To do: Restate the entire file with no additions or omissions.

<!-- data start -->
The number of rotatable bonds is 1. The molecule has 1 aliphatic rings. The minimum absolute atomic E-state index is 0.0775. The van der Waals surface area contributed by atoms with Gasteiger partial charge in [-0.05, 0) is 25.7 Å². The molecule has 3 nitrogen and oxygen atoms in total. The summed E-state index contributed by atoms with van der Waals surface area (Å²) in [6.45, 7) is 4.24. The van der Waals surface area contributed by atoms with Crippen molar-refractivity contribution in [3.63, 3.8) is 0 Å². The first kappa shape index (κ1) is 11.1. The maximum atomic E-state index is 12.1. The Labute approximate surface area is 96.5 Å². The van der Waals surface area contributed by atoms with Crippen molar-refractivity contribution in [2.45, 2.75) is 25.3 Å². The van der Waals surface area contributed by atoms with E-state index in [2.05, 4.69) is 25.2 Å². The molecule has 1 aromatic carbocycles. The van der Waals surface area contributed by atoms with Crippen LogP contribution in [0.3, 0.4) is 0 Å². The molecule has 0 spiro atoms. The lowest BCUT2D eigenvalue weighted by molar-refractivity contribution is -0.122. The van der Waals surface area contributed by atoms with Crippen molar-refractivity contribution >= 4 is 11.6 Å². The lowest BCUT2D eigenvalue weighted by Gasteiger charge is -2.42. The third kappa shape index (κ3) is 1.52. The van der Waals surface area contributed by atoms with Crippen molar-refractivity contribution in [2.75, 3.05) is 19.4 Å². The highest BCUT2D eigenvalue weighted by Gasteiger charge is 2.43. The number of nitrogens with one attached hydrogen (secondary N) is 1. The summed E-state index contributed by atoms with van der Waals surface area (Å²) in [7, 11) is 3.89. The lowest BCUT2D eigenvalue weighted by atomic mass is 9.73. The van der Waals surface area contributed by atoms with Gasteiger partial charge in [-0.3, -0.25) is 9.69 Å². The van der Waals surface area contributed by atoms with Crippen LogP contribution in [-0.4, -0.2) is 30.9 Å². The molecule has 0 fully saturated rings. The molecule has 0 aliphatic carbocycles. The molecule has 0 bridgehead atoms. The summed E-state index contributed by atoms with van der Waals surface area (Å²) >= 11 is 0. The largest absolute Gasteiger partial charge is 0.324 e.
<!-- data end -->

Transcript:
The number of rotatable bonds is 1. The molecule has 1 aliphatic rings. The minimum absolute atomic E-state index is 0.0775. The van der Waals surface area contributed by atoms with Gasteiger partial charge in [-0.05, 0) is 25.7 Å². The molecule has 3 nitrogen and oxygen atoms in total. The summed E-state index contributed by atoms with van der Waals surface area (Å²) in [6.45, 7) is 4.24. The van der Waals surface area contributed by atoms with Crippen molar-refractivity contribution in [3.63, 3.8) is 0 Å². The first kappa shape index (κ1) is 11.1. The maximum atomic E-state index is 12.1. The Labute approximate surface area is 96.5 Å². The van der Waals surface area contributed by atoms with Crippen molar-refractivity contribution in [2.45, 2.75) is 25.3 Å². The van der Waals surface area contributed by atoms with E-state index in [2.05, 4.69) is 25.2 Å². The molecule has 1 aromatic carbocycles. The van der Waals surface area contributed by atoms with Crippen LogP contribution in [0.3, 0.4) is 0 Å². The molecule has 0 spiro atoms. The lowest BCUT2D eigenvalue weighted by molar-refractivity contribution is -0.122. The van der Waals surface area contributed by atoms with Crippen molar-refractivity contribution >= 4 is 11.6 Å². The lowest BCUT2D eigenvalue weighted by Gasteiger charge is -2.42. The third kappa shape index (κ3) is 1.52. The van der Waals surface area contributed by atoms with Crippen molar-refractivity contribution in [2.75, 3.05) is 19.4 Å². The highest BCUT2D eigenvalue weighted by Gasteiger charge is 2.43. The number of nitrogens with one attached hydrogen (secondary N) is 1. The summed E-state index contributed by atoms with van der Waals surface area (Å²) in [7, 11) is 3.89. The lowest BCUT2D eigenvalue weighted by atomic mass is 9.73. The van der Waals surface area contributed by atoms with Gasteiger partial charge in [-0.3, -0.25) is 9.69 Å². The van der Waals surface area contributed by atoms with Crippen LogP contribution in [-0.4, -0.2) is 30.9 Å². The molecule has 0 fully saturated rings. The molecule has 0 aliphatic carbocycles. The molecule has 0 bridgehead atoms. The summed E-state index contributed by atoms with van der Waals surface area (Å²) >= 11 is 0. The largest absolute Gasteiger partial charge is 0.324 e.